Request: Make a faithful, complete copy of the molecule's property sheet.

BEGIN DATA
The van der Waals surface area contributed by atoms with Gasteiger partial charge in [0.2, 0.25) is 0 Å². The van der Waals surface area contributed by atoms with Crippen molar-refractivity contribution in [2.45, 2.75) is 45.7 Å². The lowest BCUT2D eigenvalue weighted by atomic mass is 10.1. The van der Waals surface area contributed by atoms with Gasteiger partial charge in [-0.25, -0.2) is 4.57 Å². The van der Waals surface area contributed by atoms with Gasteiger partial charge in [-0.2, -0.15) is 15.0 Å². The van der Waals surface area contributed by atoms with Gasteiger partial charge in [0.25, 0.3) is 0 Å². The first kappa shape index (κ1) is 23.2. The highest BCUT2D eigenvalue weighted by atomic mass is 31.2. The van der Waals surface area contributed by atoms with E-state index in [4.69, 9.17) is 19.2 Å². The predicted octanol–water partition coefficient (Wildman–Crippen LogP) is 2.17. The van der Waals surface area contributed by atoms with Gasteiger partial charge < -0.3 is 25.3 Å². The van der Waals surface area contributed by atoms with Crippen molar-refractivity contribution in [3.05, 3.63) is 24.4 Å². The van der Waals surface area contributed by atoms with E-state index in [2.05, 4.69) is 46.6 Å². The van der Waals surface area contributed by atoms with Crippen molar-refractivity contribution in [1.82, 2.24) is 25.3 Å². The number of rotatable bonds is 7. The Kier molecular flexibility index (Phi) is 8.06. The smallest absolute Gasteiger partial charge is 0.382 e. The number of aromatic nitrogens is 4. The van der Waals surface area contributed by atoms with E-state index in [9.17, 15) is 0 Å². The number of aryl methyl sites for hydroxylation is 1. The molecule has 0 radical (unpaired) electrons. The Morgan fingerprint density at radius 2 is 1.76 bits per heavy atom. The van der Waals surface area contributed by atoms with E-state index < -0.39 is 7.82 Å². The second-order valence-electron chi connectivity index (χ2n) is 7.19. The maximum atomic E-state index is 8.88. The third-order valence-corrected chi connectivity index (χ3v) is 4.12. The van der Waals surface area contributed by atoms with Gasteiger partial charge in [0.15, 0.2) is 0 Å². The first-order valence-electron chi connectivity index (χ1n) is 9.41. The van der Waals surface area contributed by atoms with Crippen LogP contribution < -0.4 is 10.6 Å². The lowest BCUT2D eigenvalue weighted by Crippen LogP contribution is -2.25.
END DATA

The van der Waals surface area contributed by atoms with Gasteiger partial charge in [0.2, 0.25) is 0 Å². The van der Waals surface area contributed by atoms with Crippen molar-refractivity contribution in [2.45, 2.75) is 45.7 Å². The lowest BCUT2D eigenvalue weighted by atomic mass is 10.1. The van der Waals surface area contributed by atoms with Gasteiger partial charge in [-0.25, -0.2) is 4.57 Å². The van der Waals surface area contributed by atoms with Gasteiger partial charge in [-0.2, -0.15) is 15.0 Å². The van der Waals surface area contributed by atoms with Gasteiger partial charge in [0.25, 0.3) is 0 Å². The first kappa shape index (κ1) is 23.2. The highest BCUT2D eigenvalue weighted by atomic mass is 31.2. The van der Waals surface area contributed by atoms with E-state index in [4.69, 9.17) is 19.2 Å². The predicted octanol–water partition coefficient (Wildman–Crippen LogP) is 2.17. The van der Waals surface area contributed by atoms with Gasteiger partial charge < -0.3 is 25.3 Å². The van der Waals surface area contributed by atoms with Crippen molar-refractivity contribution in [3.05, 3.63) is 24.4 Å². The van der Waals surface area contributed by atoms with E-state index in [2.05, 4.69) is 46.6 Å². The van der Waals surface area contributed by atoms with Crippen molar-refractivity contribution in [1.82, 2.24) is 25.3 Å². The number of rotatable bonds is 7. The Kier molecular flexibility index (Phi) is 8.06. The smallest absolute Gasteiger partial charge is 0.382 e. The number of aromatic nitrogens is 4. The van der Waals surface area contributed by atoms with E-state index in [9.17, 15) is 0 Å². The number of aryl methyl sites for hydroxylation is 1. The molecule has 0 radical (unpaired) electrons. The Morgan fingerprint density at radius 2 is 1.76 bits per heavy atom. The van der Waals surface area contributed by atoms with E-state index < -0.39 is 7.82 Å². The second-order valence-electron chi connectivity index (χ2n) is 7.19. The maximum atomic E-state index is 8.88. The third-order valence-corrected chi connectivity index (χ3v) is 4.12. The van der Waals surface area contributed by atoms with Gasteiger partial charge in [0.15, 0.2) is 0 Å². The first-order valence-electron chi connectivity index (χ1n) is 9.41. The van der Waals surface area contributed by atoms with Crippen LogP contribution < -0.4 is 10.6 Å². The lowest BCUT2D eigenvalue weighted by Crippen LogP contribution is -2.25.